Meanwhile, a number of other lawsuits are currently making their way through the court system in other parts of the country.
Damages Caused by IVC Filters
Starting in 2010, the FDA received reports of complications related to IVC filters. It’s expected that the number of complications has risen dramatically since then. However, the initial 2010 report included 900 different cases across America, including:
-70 filter perforations
-328 device migrations
-56 filter fractures
Study Shows Most IVC Filters Cannot Be Safely Removed
In 2013, researchers published a study in the Journal of the American Medical Association (JAMA) that sought to determine the risks associated with IVC filters.
In that study, researchers looked at 680 successful IVC filter implantations. Of those 680 patients, doctors were only able to successfully remove 58 IVC filters. Doctors made 13 unsuccessful removal attempts, 11 of which occurred in patients who had had their IVC filters for more than 85 days.
3 of those patients could not have their filters removed because the filters protruded through a blood vessel.
You can read the full study here.
Bard May Have Known About the Risks
Many of the lawsuits against Bard allege that the company knew about the risks of the IVC filters but still decided to sell the filters to the market.
That information was revealed in the now-infamous Lehmann report. In 2004, Bard hired Dr. John Lehmann, an independent consultant, to examine fracturing and migration problems related to the new version of their IVC Filter. Lehmann completed his report in December 2004 and found that the Bard IVC filter experienced a higher complication rate than its competitors.
You can read the full Lehmann report here.
Did Bard Forge a Signature on an FDA Application?
Another serious allegation against Bard is that they may have forged a signature on their FDA application. That information was revealed in an NBC News investigation.
NBC News claims that the company hired a regulatory specialist named Kay Fuller in 2002. Bard wanted Fuller to help bring the company’s IVC filter to market. Fuller, however, grew concerned about the safety of the device and refused to help Bard gain market clearance for the device.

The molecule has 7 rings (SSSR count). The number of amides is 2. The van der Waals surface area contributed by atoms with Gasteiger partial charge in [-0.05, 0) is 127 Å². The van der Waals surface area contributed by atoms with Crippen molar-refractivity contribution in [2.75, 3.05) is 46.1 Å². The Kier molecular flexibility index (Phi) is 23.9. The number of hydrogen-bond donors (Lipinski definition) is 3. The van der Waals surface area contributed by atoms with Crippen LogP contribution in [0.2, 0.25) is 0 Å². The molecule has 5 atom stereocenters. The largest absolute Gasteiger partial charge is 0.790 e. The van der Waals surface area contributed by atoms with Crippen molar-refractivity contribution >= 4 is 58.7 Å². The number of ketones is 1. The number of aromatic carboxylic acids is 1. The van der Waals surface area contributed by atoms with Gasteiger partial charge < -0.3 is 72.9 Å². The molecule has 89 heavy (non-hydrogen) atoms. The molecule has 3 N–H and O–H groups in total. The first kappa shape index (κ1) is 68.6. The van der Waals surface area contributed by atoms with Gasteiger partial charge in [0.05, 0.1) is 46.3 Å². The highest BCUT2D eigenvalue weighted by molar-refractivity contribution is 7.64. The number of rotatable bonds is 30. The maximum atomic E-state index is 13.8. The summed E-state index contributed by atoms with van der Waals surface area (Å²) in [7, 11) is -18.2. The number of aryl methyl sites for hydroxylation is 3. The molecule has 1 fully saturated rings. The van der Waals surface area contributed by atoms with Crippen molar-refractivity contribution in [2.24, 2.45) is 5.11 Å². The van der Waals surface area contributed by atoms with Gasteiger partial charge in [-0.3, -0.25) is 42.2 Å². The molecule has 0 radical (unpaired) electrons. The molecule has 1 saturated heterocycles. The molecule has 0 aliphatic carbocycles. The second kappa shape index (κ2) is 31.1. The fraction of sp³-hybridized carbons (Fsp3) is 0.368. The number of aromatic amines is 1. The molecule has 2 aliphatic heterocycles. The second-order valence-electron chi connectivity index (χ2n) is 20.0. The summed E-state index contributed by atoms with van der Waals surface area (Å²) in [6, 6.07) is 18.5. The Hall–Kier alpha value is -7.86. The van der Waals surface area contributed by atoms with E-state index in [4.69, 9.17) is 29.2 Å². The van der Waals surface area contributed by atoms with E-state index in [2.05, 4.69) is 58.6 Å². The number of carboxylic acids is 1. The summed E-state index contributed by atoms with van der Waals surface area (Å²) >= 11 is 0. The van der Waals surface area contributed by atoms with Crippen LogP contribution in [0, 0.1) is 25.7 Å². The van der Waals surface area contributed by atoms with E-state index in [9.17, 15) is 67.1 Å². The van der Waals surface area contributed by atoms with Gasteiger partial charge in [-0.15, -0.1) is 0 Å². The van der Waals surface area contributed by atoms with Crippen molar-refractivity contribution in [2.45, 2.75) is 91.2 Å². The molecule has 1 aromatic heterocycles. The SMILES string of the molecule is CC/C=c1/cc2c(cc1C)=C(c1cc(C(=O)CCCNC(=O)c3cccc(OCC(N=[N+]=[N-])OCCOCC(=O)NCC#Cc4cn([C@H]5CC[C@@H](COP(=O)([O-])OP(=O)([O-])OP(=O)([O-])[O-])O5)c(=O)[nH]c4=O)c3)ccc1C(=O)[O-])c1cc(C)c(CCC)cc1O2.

Nevertheless, Fuller’s name and signature appear on an application for the IVC filter to the FDA. This application was later used to approve Bard’s IVC filter. Fuller later told NBC that she did not sign the form and that the signature was used on the application without her knowledge.
Should You Join an IVC Filter Class Action Lawsuit?
If you or a loved one has experienced medical complications as a result of an IVC filter, then you may be eligible for significant compensation under US law.
As more and more details of this case emerge, lawyers are starting to realize that plaintiffs could be eligible for huge compensation – especially if it was proven that Bard forged signatures on FDA applications.
Ultimately, your best course of action is to schedule a free consultation with a lawyer. Many personal injury lawyers will provide free consultations where you can discuss the details of your case before locking into a contract or paying anything. Many lawyers will also work on a contingency basis, where they won’t charge you upfront but will take a cut of the award once a settlement or verdict has been reached.
If you or someone you love has been hurt as a result of an IVC filter complication, then there’s no better time than now to stand up for your rights.